At AcademyHealth’s 2018 Health Datapalooza on Thursday, the US Food and Drug Administration offered a vote of confidence for artificial intelligence in healthcare, promising more refined strategies for regulation, touting its tech incubator for AI innovation, and announcing a new machine learning partnership with Harvard.
"We’re implementing a new approach to the review of artificial intelligence," FDA Commissioner Dr. Scott Gottlieb said. As one example, he pointed to the agency's approval earlier this year of a new clinical decision support software that uses AI algorithms to help alert neurovascular specialists of brain deterioration faster than existing technologies.
"AI holds enormous promise for the future of medicine, and we’re actively developing a new regulatory framework to promote innovation in this space and support the use of AI-based technologies," Gottlieb said. "So, as we apply our Pre-Cert program — where we focus on a firm’s underlying quality — we’ll account for one of the greatest benefits of machine learning — that it can continue to learn and improve as it is used."
Doing so, he said, "may allow a firm to make certain minor changes to its devices without having to make submissions each time."
FDA also plans to ensure its regulatory framework and software validation tools are "sufficiently flexible to keep pace with the unique attributes of this rapidly advancing field," Gottlieb said.
That said, the agency still needs to "establish appropriate guardrails for patients," he emphasized. "And even as we cross-new frontiers in innovation, we must make sure that these novel technologies can deliver benefits to patients by meeting our standards for safety and effectiveness. The technology won’t be scaled or reimbursed without that level of confidence that it protects and promotes patients."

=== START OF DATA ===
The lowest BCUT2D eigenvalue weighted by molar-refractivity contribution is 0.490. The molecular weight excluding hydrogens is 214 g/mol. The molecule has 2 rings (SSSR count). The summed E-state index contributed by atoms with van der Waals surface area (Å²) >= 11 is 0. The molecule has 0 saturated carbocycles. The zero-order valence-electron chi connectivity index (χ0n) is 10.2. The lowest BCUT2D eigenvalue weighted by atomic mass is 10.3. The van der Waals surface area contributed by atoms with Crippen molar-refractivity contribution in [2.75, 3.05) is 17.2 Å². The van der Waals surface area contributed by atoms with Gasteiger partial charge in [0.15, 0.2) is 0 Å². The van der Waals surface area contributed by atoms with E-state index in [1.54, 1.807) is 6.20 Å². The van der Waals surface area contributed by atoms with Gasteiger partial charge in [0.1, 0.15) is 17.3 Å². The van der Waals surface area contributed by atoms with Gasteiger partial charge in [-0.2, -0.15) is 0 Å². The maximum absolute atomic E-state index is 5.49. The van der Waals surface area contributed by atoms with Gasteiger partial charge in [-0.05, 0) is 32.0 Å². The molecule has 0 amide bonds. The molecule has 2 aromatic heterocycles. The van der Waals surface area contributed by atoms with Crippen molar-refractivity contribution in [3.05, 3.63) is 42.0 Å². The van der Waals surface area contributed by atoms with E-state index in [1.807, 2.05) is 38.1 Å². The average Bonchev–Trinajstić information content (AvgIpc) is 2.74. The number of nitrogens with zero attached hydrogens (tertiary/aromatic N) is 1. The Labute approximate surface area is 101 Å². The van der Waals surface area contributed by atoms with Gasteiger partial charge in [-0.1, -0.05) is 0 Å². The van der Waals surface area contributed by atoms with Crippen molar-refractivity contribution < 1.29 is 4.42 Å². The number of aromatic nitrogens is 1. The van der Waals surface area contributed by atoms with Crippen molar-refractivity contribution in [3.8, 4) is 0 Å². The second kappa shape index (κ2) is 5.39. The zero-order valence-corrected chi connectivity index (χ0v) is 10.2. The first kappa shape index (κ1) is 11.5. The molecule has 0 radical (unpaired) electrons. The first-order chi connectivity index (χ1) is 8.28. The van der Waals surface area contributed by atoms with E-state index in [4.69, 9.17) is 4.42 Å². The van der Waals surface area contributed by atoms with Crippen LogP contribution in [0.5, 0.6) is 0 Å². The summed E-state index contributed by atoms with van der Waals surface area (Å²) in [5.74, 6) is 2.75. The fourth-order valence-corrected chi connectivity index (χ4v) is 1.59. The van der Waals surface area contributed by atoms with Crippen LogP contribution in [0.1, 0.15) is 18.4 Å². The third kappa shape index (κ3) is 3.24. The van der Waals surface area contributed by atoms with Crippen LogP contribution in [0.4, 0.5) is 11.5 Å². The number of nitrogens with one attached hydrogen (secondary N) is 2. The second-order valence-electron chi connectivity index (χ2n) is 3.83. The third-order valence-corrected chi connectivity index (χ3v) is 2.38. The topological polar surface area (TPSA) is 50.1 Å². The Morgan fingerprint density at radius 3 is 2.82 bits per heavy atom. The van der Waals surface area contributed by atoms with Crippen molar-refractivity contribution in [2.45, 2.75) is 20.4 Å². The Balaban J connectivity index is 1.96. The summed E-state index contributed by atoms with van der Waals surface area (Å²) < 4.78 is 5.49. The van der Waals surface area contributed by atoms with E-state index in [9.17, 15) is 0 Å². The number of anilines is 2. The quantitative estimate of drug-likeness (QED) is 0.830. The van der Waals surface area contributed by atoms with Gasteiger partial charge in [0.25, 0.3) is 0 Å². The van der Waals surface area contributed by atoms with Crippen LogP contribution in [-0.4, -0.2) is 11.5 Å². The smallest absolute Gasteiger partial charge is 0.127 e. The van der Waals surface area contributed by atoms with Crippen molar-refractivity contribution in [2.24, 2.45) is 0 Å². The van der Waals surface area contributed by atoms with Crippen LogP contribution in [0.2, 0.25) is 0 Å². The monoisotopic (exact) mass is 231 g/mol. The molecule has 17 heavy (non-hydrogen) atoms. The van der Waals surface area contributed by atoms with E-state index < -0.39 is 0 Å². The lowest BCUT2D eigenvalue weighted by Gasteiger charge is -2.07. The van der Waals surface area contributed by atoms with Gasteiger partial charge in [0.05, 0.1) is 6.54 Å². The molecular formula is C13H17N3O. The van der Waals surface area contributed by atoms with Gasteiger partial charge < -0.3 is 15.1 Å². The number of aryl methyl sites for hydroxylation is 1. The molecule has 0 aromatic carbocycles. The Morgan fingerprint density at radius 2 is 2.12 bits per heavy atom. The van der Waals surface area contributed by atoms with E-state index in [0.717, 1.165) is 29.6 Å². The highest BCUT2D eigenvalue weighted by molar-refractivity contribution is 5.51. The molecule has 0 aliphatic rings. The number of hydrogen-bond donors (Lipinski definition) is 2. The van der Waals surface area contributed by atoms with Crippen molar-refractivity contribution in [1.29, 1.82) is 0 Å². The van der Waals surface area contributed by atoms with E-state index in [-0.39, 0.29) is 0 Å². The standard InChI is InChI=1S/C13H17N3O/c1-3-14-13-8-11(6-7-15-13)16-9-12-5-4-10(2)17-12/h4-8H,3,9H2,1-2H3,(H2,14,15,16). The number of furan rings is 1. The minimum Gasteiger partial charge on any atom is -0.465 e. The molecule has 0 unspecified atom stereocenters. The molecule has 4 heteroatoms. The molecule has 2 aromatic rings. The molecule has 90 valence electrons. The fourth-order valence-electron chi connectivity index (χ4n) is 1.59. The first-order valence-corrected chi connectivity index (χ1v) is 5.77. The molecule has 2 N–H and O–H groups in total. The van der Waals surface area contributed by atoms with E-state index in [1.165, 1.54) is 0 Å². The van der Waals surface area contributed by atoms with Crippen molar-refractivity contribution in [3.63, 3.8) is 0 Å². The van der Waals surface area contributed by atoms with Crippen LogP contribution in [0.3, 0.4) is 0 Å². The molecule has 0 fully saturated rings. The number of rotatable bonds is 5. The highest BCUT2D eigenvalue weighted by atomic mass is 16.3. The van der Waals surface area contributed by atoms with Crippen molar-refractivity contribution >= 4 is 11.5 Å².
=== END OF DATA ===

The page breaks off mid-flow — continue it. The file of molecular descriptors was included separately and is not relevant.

Gottlieb said the agency is fully expecting to see an ever-increasing number of AI-powered healthcare tools submitted for approval in the years to come, from imaging devices to technology derived from other industries such as finance "that are already widely using AI platforms for fraud detection."
FDA's regulatory approach will "focus on the ways in which real-world data flows," he said. "This includes structured and unstructured data from pathology slides, electronic medical records, wearable devices, and insurance claims data. We want to better understand, and unlock ways, that this data can be used to inform development and validation of AI devices."
Whether tools that can scan digital biomarkers for early diagnosis, or leverage EHRs to enable clinical trials at the point of care — or even technology that someday "might even be taught to explain itself to clinicians" — Gottlieb said he's excited about the prospects for AI in healthcare.
Toward that end, he pointed to ongoing work at FDA's internal data science incubator, called Information Exchange and Data Transformation, or INFORMED.
Among its projects, researchers are exploring opportunities for machine learning and AI to improve existing clinical practices, the ways open-access platforms and technologies such as blockchain can enable the widespread and secure exchange of health data.
"Among the ongoing INFORMED projects are collaborations with Project Data Sphere, a nonprofit open-access cancer data repository, aimed at developing algorithms for classification of tumor dynamics using medical imaging data," he said.
FDA has also recently launched a fellowship program with Harvard on AI and machine learning, which is focused on designing, developing, and implementing algorithms for regulatory science applications, he added.
"It’ll look at developing new clinical endpoints and signal detection methods for evaluation of the safety and effectiveness of therapies," Gottlieb said. "These efforts also will help us develop new approaches for understanding variations in individual patient experience using diverse data sets from clinical trials, EHRs, and biometric monitoring devices."